Back in the year 2000, Genie and I took our first trip together. We were living in New York City at the time, and we rented a car and drove up to Montreal.
After a great long weekend there, it was finally time to start the six-hour drive back home. So what did we do? We drove another couple of hundred miles in the opposite direction and spent the afternoon in Québec City. Then we finally drove home through the night, arriving in New York at about five in the morning, ready to catch an hour or two of sleep before heading to work.
That trip set a pattern for our trips for years to come. We took long road trips across the U.S., driving further each time, and whenever we really, absolutely had to turn back, we went onward again instead.
The pull of the road: Moroccan edition
At the time of our Montreal trip, we were both working on Wall Street in jobs we didn’t like. At that time, the pull of the road was also the thrill of escaping from our lives, and the reluctance to return was more understandable.
But today, we don’t have unpleasant jobs. We live on the road. And yet we still feel that irresistible urge to go onward. We’ve driven 80,000 km on our trip so far, and it has rarely felt like a chore. We often end up driving much further than we had planned.
In Morocco, for example, we had originally only planned to go as far south as Guelmim, a town on the edge of the desert that’s known for its camel market—originally a place for the Tuaregs to come and trade, although now there are more tourists than Tuaregs.
But then we heard that it’s quite safe to go on south to Dakhla, in the disputed territory of Western Sahara. It’s safe because Morocco doesn’t view the territory as Western Sahara—it views it as Morocco. International maps show a dotted border between the two, but the maps here show Morocco extending all the way down the Atlantic coast to Mauritania.
And on the ground itself, there is no border at all—at least not along the coast. Further inland, there’s a large area controlled by the Polisario Front, which aims for independence from Morocco, and there’s an impenetrable sand wall studded with landmines. But the coast road is far away from that.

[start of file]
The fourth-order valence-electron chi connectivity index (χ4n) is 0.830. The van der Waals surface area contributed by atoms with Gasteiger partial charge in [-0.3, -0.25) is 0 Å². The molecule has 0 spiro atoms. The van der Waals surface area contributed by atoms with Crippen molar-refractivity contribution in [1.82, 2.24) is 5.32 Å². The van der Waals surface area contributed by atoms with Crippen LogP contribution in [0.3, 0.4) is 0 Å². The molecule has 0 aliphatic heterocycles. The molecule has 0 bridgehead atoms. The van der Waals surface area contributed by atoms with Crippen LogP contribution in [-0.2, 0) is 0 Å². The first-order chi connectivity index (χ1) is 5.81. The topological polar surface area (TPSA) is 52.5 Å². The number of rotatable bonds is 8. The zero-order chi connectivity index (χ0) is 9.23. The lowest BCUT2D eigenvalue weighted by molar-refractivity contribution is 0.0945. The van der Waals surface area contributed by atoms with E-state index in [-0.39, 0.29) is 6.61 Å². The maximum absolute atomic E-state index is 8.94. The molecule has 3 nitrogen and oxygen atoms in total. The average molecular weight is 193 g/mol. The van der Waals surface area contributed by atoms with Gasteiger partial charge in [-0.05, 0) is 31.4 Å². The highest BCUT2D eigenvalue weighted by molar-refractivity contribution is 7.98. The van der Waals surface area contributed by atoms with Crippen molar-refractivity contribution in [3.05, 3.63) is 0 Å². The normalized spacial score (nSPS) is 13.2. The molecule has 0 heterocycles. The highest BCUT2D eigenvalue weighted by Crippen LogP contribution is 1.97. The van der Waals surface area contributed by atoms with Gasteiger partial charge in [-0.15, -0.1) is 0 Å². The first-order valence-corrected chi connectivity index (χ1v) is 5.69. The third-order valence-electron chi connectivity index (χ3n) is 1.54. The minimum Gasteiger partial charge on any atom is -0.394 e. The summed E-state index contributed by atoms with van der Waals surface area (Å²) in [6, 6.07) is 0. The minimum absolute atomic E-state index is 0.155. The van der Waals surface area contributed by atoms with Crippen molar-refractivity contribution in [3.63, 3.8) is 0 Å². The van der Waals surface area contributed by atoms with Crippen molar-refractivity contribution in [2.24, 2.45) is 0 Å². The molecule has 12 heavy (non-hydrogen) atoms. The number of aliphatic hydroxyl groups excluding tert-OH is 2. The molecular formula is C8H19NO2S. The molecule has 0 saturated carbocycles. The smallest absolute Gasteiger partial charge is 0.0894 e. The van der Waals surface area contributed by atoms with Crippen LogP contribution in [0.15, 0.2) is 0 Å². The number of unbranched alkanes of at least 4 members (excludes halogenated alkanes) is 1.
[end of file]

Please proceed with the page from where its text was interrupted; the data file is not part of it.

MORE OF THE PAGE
So on we went, as far south as we could go.
The end of the road—for now…
And then we reached the following sign:
A sign like that is like a red flag to a bull. I’ve always been fascinated by Dakar and wanted to visit. And Nwakchout/Nouakchott, the capital of Mauritania, is not somewhere I thought I’d ever see on a road sign. We wanted to go on, but the pull of the road finally came up against reality. You need a visa to enter Mauritania. The UK government advises against all but essential travel due to the threat of terrorism and kidnapping, the same reason the Paris-Dakar Rally now takes place in South America.
I’ve heard that people still make the trip anyway, and maybe one day we will, but not without a lot more planning. We have quite a spontaneous approach to our travels, but we don’t take stupid risks. So we turned back and started heading north.
What’s the point?
The journey from Guelmim to Dakhla and back was about 1,000 km in each direction. It was exhausting, and most of the way it was a flat lunar landscape—it is desert, yes, but mostly not of the romantic dune variety. Instead, it’s mostly hamada—a flat, rocky, barren world, completely featureless for mile after mile.
So what was the point of it all? There were no real sights to see, and it certainly wouldn’t make the highlights of Morocco. We’re not even interested in kitesurfing, which is the most popular reason to visit Dakhla.
It’s hard to explain, but I think it’s the same reason why we pressed on to Québec City and gave ourselves a nine-hour night drive back to New York, instead of doing the sensible thing and going home. It’s about wanting to see what’s out there, whether it’s interesting or not, whether it’s comfortable or uncomfortable.
Both Genie and I grew up in quite small, restricted environments—Genie in a Caribbean island just 21 miles long and 14 miles wide, and me in the suburbs of London. The absurdity of doing a road trip in Britain was the subject of my first novel, On the Holloway Road. I always yearned for large horizons and big, open spaces. There’s something fascinating about rolling along a highway, seeing the horizon change and unfold new sights with each passing mile.
Or maybe it’s just that the constant motion gives the illusion of forward motion and meaning in our lives. Maybe we’re still trying to escape—not from a boring job, but from the quagmire of existential dread. Maybe it’s a crude kind of Futurism. Maybe we’re using speed and technology to try to outrun old age and death.
Clearly it’s something I need to think about more. I’d love to hear your thoughts, as always. What does road travel mean to you? Do you enjoy it, or is it just about getting from A to B? Do you prefer arriving at the destination?
In the meantime, I’ll leave you with some shots from the trip to Dakhla and back.